Students stand up, rally against cyberbullying
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Students at a Vermont high school are winning praise for their efforts to fight back against online bullying. After a burst of negative posts last week on an anonymous school news app, students at Rutland High School organized a counterattack.
They petitioned the creators of the After School app to take their school's message board down. Then they launched a "Positive Post-it" campaign, in which small notes offering praise and encouragement to fellow students were stuck to bulletin boards and windows around the school.
They also petitioned the tech giant Apple to remove After School from its App Store. An Apple spokesman said the company had agreed and removed the app.
The app's intended use is to help students to form groups tied to a specific school and post anonymous messages about local goings-on.
Instead, comments on Rutland High School's app were "negative, obscene," said Principal Bill Olsen.
Senior Eric Gokee was one of five students who spoke during morning announcements. He introduced himself by saying, "Some of you may know me as the biggest Jew at Rutland High School." He added in an interview a few days later he was voted as such in a survey on the app.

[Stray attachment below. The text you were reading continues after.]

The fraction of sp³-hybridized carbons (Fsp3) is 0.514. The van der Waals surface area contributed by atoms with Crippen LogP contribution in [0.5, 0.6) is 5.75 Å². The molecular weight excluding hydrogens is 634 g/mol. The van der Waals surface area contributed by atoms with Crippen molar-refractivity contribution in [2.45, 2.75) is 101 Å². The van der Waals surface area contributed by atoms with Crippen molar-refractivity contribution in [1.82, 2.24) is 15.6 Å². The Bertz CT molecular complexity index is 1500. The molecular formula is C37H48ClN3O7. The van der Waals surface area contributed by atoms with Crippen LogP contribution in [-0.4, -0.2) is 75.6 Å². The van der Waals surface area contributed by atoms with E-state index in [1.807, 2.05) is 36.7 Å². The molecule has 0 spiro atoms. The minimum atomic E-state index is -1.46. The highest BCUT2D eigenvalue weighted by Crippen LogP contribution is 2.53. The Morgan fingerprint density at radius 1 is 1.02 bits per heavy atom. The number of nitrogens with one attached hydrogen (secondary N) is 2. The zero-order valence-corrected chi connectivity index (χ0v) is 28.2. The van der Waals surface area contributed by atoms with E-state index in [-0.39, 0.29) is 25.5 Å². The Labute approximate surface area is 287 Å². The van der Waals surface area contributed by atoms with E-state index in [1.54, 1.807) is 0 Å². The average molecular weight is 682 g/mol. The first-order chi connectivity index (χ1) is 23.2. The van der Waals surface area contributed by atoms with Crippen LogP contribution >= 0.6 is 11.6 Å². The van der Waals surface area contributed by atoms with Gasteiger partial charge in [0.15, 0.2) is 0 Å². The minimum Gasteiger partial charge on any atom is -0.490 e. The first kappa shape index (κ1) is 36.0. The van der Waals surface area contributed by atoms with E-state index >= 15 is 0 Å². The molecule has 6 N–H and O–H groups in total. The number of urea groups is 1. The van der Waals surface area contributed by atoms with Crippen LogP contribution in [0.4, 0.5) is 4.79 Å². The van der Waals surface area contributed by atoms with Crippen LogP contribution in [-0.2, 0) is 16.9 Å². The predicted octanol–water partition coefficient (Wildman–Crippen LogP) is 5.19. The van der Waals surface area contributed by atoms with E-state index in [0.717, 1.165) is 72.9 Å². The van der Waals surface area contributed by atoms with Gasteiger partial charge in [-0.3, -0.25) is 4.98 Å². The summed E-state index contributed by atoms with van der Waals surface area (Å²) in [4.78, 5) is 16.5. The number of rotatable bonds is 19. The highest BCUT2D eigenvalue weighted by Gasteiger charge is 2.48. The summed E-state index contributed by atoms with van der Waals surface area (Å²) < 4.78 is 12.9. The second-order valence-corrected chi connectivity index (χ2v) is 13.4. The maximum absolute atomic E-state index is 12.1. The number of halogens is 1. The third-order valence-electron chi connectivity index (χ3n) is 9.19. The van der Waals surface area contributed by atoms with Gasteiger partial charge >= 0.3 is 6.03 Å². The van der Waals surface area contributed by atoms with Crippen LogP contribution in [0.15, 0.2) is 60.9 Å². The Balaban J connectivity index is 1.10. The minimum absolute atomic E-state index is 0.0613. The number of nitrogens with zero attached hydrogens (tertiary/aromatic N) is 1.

"I never downloaded the app, but I knew what was going on just from my friends. Everyone was talking about it," Gokee said.
Sophomore Molly Engels is president of a student group, Cyber You. It is devoted to responsible Internet use, "It was a big wakeup call to see so many people affected by it in a negative way," she said.
The Rutland students' anti-bullying efforts drew praise from Gov. Peter Shumlin.
"The students' campaign makes me realize that people of all ages can do the right thing and doing so can send a powerful message," the governor said in a statement.
After School co-founder Cory Levy defended the app. He called it a "blank sheet of paper" that leaves students to decide what to write on it.
"We've only just gotten to know these students," Levy wrote in an email. "Their parents have had years to shape their morals and build good decision making skills."
John Halligan has been an anti-bullying activist since his son, Ryan, committed suicide in 2003. That was following online bullying by fellow middle school students. He said he had spoken to Rutland students two years ago.
"I'm really proud of these kids," he said. He added that they had gotten the message to "stand up for one another and push back against the bullying behavior."
Critical thinking challenge: What reasoning did the app's co-founder use to avoid accepting responsibility for the abusive way his app was used?